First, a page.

diamondback said a lot of great things; and I also had thought about a "stefan weight regulation" that Ryan proposed, but, admittedly, it would be close to impossible to enforce (people love their darts too much). I personally
employ Slug-style, single #6 washer darts knowing that it won't be shot as far in more powerful blasters, yet they're incredibly easy to make, and the felt tips are a great courtesy for those folks I'll be shooting at, knowing and accepting that same courtesy might not be returned. I can, after all, only control my own actions.
While this conversation has took place before here on NH (I had came across a few from years past; I ghost-read this site for two whole years before applying for membership), technology, for a lack of a better term, certainly came a long way as Ryan said. I felt that people like Slug, Carbon and Forsaken really led the charge a few years back in popularizing
homemades and modifications, continuing the efforts of folks like Boltsniper, 3DBBQ, Ompa, Zero, and so on. I still consider Boltsniper's SCAR-N to be the pinnacle of homemades, but seriously, how many of us have the tools and know-how to replicate that? Yet look at the homemade and modification picture threads now compared to a few years ago; I feel that the skills and techniques of the community in general steadfastly improved over time, rather than a few bright spots and then various pieces of plastic wrapped around with duck tape (just consider the progression of the Guru, for example). Times HAD changed, and this issue merits discussion.
Most of us fling foam to have fun
; there's fun in the personal sense, yet there's also fun in the collective sense. I'm mostly referring hereafter to the latter. While I certainly agree that the war organizer should lead the way in determining ground rules regarding blaster usage, perhaps the local community should also contribute on how
they'd essentially like to be shot at. Now, it is obvious that each local community (be it the various sectors in the Northeast, Southeast, the Midwest, the Northwest or California) has their own distinctive "flavors," so to speak, so this "community contribution" thing will manifest very differently depending on the location. It might not manifest at all in some places. It might be messy at first. It all depends on what your definition of "community" is. Are people just dumb morons that need to be told what to do every time? Can people learn and gradually improve? Can there be a level of trust, respect and compromise within that community? We'd all have different answers, for sure. Time, efficiency and the number of attendees are also factors to be considered. Yet instead of having the host making the calls all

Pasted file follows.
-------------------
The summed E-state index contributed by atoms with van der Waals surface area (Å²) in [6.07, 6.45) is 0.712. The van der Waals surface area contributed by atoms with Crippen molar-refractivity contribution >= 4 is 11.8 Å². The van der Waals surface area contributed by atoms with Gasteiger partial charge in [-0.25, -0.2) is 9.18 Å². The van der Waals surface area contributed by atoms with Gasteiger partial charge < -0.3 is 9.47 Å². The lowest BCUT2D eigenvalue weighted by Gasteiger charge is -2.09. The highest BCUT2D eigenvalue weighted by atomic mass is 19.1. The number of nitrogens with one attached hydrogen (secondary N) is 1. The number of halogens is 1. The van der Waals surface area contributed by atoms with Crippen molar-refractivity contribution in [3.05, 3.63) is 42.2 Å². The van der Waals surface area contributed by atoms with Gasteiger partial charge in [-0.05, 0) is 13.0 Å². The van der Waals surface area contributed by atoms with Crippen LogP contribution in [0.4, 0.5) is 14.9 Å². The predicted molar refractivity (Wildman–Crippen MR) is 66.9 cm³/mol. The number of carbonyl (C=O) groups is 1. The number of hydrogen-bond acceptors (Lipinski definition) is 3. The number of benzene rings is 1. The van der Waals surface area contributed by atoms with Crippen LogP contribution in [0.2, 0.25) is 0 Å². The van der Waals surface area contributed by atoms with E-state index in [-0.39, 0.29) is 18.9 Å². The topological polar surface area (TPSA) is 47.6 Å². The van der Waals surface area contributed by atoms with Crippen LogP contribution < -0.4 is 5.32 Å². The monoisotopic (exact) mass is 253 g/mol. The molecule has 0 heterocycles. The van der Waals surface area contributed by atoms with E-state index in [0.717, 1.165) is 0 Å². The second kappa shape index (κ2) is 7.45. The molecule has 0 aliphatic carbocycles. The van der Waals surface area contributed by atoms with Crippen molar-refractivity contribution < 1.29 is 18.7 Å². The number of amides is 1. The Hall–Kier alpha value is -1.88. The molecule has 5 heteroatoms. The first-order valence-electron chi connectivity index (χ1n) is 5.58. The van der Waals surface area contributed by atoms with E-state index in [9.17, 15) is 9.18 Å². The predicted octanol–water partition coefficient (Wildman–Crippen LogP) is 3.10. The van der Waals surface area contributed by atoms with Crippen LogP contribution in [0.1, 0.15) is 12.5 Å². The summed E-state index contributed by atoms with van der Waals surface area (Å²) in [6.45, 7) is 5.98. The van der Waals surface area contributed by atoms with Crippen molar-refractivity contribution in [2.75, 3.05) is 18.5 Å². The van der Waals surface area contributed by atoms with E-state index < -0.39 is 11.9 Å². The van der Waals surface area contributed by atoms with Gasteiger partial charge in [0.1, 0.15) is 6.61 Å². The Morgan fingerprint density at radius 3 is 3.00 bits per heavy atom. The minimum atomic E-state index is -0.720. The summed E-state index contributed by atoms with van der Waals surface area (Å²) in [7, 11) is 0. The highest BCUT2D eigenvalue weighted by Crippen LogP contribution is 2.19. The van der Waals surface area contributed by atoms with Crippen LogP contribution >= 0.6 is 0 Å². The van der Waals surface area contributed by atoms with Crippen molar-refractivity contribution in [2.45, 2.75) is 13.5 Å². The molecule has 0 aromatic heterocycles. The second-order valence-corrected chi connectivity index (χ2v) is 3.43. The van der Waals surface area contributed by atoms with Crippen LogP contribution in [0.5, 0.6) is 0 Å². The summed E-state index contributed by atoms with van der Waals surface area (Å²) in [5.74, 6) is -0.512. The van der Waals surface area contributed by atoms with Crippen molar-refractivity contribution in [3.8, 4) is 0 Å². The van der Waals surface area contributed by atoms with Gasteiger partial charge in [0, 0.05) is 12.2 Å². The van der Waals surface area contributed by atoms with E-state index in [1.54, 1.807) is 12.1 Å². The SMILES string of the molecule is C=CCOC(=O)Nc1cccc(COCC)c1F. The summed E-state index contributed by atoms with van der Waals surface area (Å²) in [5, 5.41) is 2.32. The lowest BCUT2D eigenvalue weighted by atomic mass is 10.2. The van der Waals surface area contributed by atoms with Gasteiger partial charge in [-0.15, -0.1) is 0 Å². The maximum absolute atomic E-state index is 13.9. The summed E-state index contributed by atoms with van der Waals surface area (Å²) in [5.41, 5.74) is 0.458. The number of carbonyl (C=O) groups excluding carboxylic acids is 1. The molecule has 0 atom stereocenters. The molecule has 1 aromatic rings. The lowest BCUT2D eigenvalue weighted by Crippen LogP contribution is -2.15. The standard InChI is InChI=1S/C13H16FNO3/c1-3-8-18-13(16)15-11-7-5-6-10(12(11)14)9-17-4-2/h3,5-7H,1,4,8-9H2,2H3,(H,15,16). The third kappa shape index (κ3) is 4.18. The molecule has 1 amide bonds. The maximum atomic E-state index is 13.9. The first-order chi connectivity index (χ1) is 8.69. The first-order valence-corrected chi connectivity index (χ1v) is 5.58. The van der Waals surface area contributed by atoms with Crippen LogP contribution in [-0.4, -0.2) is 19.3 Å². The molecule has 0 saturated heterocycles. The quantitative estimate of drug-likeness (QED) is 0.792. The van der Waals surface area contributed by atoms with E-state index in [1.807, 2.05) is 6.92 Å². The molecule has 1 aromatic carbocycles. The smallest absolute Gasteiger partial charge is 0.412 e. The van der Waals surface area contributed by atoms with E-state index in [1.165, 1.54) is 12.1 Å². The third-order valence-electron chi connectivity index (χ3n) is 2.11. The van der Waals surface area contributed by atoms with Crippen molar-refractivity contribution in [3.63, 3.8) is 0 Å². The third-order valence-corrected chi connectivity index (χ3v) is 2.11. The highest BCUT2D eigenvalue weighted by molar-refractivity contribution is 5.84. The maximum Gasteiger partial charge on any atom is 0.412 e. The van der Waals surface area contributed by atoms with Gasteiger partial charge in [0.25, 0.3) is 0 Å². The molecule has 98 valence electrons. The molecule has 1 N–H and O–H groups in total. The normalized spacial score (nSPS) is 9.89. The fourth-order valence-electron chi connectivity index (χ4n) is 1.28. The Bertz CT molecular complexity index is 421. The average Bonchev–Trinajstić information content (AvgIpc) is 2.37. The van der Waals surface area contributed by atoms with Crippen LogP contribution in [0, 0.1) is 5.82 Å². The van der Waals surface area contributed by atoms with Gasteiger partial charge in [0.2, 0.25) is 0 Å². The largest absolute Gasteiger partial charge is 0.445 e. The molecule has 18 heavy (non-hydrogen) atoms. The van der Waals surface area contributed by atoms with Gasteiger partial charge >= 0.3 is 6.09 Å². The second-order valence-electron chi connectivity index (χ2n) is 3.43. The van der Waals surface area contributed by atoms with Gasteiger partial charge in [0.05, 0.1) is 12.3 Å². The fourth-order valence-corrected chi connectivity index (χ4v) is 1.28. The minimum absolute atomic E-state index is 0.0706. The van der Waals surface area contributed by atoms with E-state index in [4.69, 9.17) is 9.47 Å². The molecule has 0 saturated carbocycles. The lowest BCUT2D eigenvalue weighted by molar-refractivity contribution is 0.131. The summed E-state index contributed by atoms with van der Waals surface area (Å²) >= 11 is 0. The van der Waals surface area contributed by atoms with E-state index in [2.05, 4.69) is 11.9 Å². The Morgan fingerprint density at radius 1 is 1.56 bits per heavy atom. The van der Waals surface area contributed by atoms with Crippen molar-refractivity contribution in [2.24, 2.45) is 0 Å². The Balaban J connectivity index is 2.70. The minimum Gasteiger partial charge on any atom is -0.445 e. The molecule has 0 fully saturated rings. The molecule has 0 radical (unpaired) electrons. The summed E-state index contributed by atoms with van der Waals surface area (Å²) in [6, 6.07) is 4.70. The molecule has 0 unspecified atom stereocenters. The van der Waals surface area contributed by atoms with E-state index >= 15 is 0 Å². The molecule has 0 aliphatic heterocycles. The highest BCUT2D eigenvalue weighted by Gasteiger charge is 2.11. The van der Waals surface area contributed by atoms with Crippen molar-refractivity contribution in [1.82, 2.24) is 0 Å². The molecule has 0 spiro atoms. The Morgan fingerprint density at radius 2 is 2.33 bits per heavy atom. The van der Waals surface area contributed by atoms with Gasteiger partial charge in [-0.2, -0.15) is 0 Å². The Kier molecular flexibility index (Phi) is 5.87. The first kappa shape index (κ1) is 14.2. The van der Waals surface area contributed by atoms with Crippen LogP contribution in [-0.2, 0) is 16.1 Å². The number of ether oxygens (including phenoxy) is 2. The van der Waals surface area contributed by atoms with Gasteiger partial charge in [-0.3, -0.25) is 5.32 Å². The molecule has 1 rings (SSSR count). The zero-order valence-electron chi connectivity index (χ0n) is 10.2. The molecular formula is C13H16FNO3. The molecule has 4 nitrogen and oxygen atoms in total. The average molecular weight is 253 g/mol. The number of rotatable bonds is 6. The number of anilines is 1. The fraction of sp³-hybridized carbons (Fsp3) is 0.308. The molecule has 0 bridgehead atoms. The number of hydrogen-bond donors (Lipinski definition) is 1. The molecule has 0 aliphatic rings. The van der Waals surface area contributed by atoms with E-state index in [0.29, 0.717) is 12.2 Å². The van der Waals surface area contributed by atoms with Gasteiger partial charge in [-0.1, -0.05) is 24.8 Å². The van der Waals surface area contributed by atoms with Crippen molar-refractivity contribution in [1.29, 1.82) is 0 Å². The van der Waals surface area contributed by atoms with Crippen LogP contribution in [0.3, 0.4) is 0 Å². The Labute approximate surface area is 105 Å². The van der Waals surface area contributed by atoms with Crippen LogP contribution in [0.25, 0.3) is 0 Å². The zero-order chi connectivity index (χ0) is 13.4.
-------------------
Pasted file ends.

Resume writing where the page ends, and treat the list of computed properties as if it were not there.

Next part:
the time, perhaps the local community can also contribute in certain aspects as well.
In order there to be fun, there needs to be a certain balance and "fairness" (whatever that means!) within the gameplay. Organizers do their best with teams to ensure opportunities of competition on all sides. In short (which I'm awful at doing), every participant needs to have a chance
. They need to feel it, know it, and here's the hard part, actually have it
. We're all outstanding at providing chances for ourselves, but perhaps we can do better in doing that for others. In addition to the organizers, we can also police ourselves a little. Ryan posting this article is a great start. Everybody loves to dominate and "diddle," (as Zorn has eloquently mentioned) but those of us with any foresight knows that it gets old really quick, even for the one who's getting all the shots with the big gun (if you can do that with a Nitefinder? Different story). Even in the blasters that we make and/or modify: just because you've made it, doesn't mean that you have
to use it in a war
. Maybe don't put 6 additional springs in your knockoff Doomsayer if you intend on using it in a war
. Maybe don't plug the pumps of those BBBBs. It's hard, but as Zorn suggested, maybe limit the capacity of your RSCBs and clips and magazines.
This is meant to be unappealing to self; you're doing this for someone else. You'd be giving that newbie with a semi-modified Stormfire a little bit more chance than you otherwise would. That newbie might actually enjoy the experience, knowing that he/she has room for improvement, and becomes a more active member of the community. I reckon that'd be a good
thing for most of us.
There's a child-like aspect to flinging foam that I think most of us appreciate; that's why we're wielding brightly-colored plastic toys rather than playing airsoft and/or paintball (though some of us still do, nothing wrong with that). Sometimes we may need a pistol round or two to run around a bit and remind ourselves what that feels like. It's worth the heart attack and/or stroke. For the record, I love pistol rounds, maybe a little too much for my community's sake. Teamwork, strategy and execution becomes paramount in those scenarios rather than "how many long-range shots one can get off before the other guy has to reload." Not to disregard the skill required to wield and operate a Doomsayer or a +bow with a RSCB slapped onto it: but you get my point.
Lastly, here's an interesting article by the Team Fortress 2 team regarding the Sharpshooter (substituting for another word) unlockables a few months back. Worth a read:You Better Hold Onto Your Head, Mate